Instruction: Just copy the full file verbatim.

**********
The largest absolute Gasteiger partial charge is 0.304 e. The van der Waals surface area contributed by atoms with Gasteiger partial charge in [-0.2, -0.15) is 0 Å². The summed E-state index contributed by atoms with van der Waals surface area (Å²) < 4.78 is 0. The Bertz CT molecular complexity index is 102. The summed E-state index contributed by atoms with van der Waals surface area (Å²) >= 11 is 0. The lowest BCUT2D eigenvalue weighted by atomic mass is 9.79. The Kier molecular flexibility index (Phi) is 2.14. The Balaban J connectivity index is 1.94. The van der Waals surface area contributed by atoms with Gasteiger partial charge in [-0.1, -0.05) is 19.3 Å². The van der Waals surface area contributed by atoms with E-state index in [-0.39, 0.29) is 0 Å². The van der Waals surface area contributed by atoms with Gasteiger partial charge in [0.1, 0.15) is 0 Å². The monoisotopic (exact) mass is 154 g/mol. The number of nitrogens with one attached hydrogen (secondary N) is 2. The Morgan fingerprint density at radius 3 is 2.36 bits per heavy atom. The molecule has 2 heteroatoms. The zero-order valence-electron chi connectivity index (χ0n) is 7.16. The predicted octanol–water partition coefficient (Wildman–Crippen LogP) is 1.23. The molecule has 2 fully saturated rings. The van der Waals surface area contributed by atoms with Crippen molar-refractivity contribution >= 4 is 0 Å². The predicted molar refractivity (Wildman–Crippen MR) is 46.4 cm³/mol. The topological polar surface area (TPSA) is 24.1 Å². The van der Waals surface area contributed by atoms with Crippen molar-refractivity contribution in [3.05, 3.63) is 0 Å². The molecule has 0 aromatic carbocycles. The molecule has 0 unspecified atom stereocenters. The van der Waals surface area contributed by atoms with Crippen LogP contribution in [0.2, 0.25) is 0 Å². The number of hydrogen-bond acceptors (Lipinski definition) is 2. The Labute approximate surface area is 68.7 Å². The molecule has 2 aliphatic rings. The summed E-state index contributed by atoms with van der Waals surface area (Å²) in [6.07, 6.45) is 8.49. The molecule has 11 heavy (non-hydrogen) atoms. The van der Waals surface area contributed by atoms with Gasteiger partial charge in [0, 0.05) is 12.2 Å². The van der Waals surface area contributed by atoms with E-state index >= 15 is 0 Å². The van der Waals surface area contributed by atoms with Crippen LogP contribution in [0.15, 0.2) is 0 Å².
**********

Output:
The largest absolute Gasteiger partial charge is 0.304 e. The van der Waals surface area contributed by atoms with Gasteiger partial charge in [-0.2, -0.15) is 0 Å². The summed E-state index contributed by atoms with van der Waals surface area (Å²) < 4.78 is 0. The Bertz CT molecular complexity index is 102. The summed E-state index contributed by atoms with van der Waals surface area (Å²) >= 11 is 0. The lowest BCUT2D eigenvalue weighted by atomic mass is 9.79. The Kier molecular flexibility index (Phi) is 2.14. The Balaban J connectivity index is 1.94. The van der Waals surface area contributed by atoms with Gasteiger partial charge in [-0.1, -0.05) is 19.3 Å². The van der Waals surface area contributed by atoms with E-state index in [-0.39, 0.29) is 0 Å². The van der Waals surface area contributed by atoms with Gasteiger partial charge in [0.1, 0.15) is 0 Å². The monoisotopic (exact) mass is 154 g/mol. The number of nitrogens with one attached hydrogen (secondary N) is 2. The Morgan fingerprint density at radius 3 is 2.36 bits per heavy atom. The molecule has 2 heteroatoms. The zero-order valence-electron chi connectivity index (χ0n) is 7.16. The predicted octanol–water partition coefficient (Wildman–Crippen LogP) is 1.23. The molecule has 2 fully saturated rings. The van der Waals surface area contributed by atoms with Crippen molar-refractivity contribution >= 4 is 0 Å². The predicted molar refractivity (Wildman–Crippen MR) is 46.4 cm³/mol. The topological polar surface area (TPSA) is 24.1 Å². The van der Waals surface area contributed by atoms with Crippen molar-refractivity contribution in [3.05, 3.63) is 0 Å². The molecule has 0 aromatic carbocycles. The molecule has 0 unspecified atom stereocenters. The van der Waals surface area contributed by atoms with Crippen LogP contribution in [0.2, 0.25) is 0 Å². The number of hydrogen-bond acceptors (Lipinski definition) is 2. The Labute approximate surface area is 68.7 Å². The molecule has 2 aliphatic rings. The summed E-state index contributed by atoms with van der Waals surface area (Å²) in [6.07, 6.45) is 8.49. The molecule has 11 heavy (non-hydrogen) atoms. The van der Waals surface area contributed by atoms with Gasteiger partial charge in [0, 0.05) is 12.2 Å². The van der Waals surface area contributed by atoms with E-state index >= 15 is 0 Å². The van der Waals surface area contributed by atoms with Crippen LogP contribution in [0.15, 0.2) is 0 Å².